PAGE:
Madore’s bridge financing plan leaves people wanting more
At Tuesday’s Board of County Commissioners meeting, a Vancouver resident pressed David Madore for details on how he plans to finance his four-lane bridge. (You know, the one he said in January would be built within five years. The one that starts and ends in areas where county commissioners don’t have jurisdiction. The one located in a spot where regional transportation planners identified would need a bridge, but not until Clark County’s population hits 1 million. The one he compares to the megaproject CRC.)
“You guys are way ahead of yourselves … in moving forward with a proposal, because there is no financing plan … we need to see a financing plan before you put this out to the public,” said Craig Dewey.
Commissioner Ed Barnes agreed with Dewey that there has been a lack of transparency by Madore and Tom Mielke, and reiterated he won’t support a third bridge because the problem continues to be on Interstate 5.
Madore countered that FIGG Engineering Group and PLC Construction have the financing planned. They are able to stand behind the project, and are pre-qualified, he said.
“The finance plan, we were way ahead of anything that the CRC did … The money is there. All we need to do is have each state say, ‘Yes,’” Madore said.
In response to Madore’s claims, Vancouver City Councilor Jack Burkman emailed a public disclosure request to the county: “I request a copy of the proposal for an East County Bridge presented by Figg Engineering to the Board of County Commissioners or to any Commissioner.”
Burkman wrote back: “At today’s meeting Commissioner Madore stated that he has a complete proposal, including financing plan. That is what I am requesting.”
The assistant replied that everything the county has is online.
Then Burkman received a letter from Madore:
From: Madore, David
Sent: Tuesday, August 05, 2014 12:50 PM
To: ‘email@example.com‘; Madore, David
Subject: East County Bridge
Councilman Jack Burkman,
I am pleased to hear that you are interested in our community’s opportunity to move forward with vision and leadership as we consider the tangible grand turnkey proposal that has been offered to us.
We now have the sound counsel of an expert transportation architect, an appropriate design, a competent bridge building company that has committed to build the project within five years of the green light, a known maximum price, a package that includes all permits, compliances, processes, connections, the whole kitchen sink, and available pre-approved financing.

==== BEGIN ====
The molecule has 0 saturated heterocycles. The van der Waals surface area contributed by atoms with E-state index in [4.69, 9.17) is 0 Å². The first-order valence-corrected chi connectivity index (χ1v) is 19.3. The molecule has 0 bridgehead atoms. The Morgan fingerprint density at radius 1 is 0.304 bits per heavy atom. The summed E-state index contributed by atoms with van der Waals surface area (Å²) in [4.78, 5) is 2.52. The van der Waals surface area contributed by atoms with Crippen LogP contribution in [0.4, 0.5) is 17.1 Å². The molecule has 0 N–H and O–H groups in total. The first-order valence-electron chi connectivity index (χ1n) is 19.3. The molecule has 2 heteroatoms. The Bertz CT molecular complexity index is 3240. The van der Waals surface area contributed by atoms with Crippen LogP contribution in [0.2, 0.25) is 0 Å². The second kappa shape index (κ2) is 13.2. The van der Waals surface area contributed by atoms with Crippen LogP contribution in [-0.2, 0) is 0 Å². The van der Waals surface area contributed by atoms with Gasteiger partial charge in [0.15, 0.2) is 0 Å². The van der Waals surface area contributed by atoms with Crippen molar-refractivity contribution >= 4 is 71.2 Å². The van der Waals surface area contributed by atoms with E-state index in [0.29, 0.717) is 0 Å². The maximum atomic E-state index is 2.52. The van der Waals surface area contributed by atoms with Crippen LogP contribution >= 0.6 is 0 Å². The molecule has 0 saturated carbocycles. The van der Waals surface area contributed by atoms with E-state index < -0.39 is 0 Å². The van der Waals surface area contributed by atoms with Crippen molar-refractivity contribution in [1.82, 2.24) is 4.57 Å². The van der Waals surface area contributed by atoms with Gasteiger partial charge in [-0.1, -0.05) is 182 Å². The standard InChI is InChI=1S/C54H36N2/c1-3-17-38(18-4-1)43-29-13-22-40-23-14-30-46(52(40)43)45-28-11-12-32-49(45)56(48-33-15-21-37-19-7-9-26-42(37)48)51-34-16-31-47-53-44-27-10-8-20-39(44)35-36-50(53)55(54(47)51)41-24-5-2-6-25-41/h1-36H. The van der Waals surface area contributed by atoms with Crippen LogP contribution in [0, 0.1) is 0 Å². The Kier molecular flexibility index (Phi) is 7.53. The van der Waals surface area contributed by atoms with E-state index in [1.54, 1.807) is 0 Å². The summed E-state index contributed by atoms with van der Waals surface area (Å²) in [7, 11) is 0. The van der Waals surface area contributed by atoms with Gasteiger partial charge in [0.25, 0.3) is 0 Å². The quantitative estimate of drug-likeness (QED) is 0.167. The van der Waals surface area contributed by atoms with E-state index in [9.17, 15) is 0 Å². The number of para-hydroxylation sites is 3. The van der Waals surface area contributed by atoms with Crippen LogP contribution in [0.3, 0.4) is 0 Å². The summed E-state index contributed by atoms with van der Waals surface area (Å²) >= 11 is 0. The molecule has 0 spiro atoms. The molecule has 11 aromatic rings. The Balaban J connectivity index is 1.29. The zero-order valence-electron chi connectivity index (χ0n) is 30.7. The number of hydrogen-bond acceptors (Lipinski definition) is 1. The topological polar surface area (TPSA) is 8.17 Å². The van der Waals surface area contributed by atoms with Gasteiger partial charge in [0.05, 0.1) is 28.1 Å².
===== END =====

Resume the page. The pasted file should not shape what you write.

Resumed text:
As stated in the presentation and Q&A time, this project, like the CRC, does not include any federal highway funds. And like the CRC, any bi-state bridge would be paid for by the two states. But unlike the CRC, the total cost of this project is less than the down payment alone that the states were willing to pay for the CRC project.
The financing is very simple. Oregon and Washington would pay for this bi-state bridge either in cash or in payments, as preferred by the states. The CRC required a local match for $850 million in FTA funds and billions in debt above the $900 million down payment. This project eliminates the FTA local match, the billions in debt, and therefore does not need to tolls that were necessary to cover those expenses.
This bottom up process is the reverse of the CRC top down process. As we begin by presenting a vision that was already encouraged by the citizens, and a now that know the bridge can be built, we can progressively include a larger circle of citizens, community local leaders, legislators, Ports, DOTs, MPOs and finally our two governors.
The design / build / transportation architect team is available for Q&A times and meetings. More meetings and brainstorming sessions are on the horizon. I welcome you and your colleagues to help our community to find a way to move forward.
If you have any questions, I invite your call. My cell # is 360-601-3056.
I’ll finish this post with a nod to #tbt, and include this quote from Vancouver Mayor Tim Leavitt’s 2011 State of the City Address:
“Finally, Leavitt fiercely called for support of the Columbia River Crossing project, dismissing proposals for a third bridge and saying people with “disingenuous motives” are trying to distract from the project.”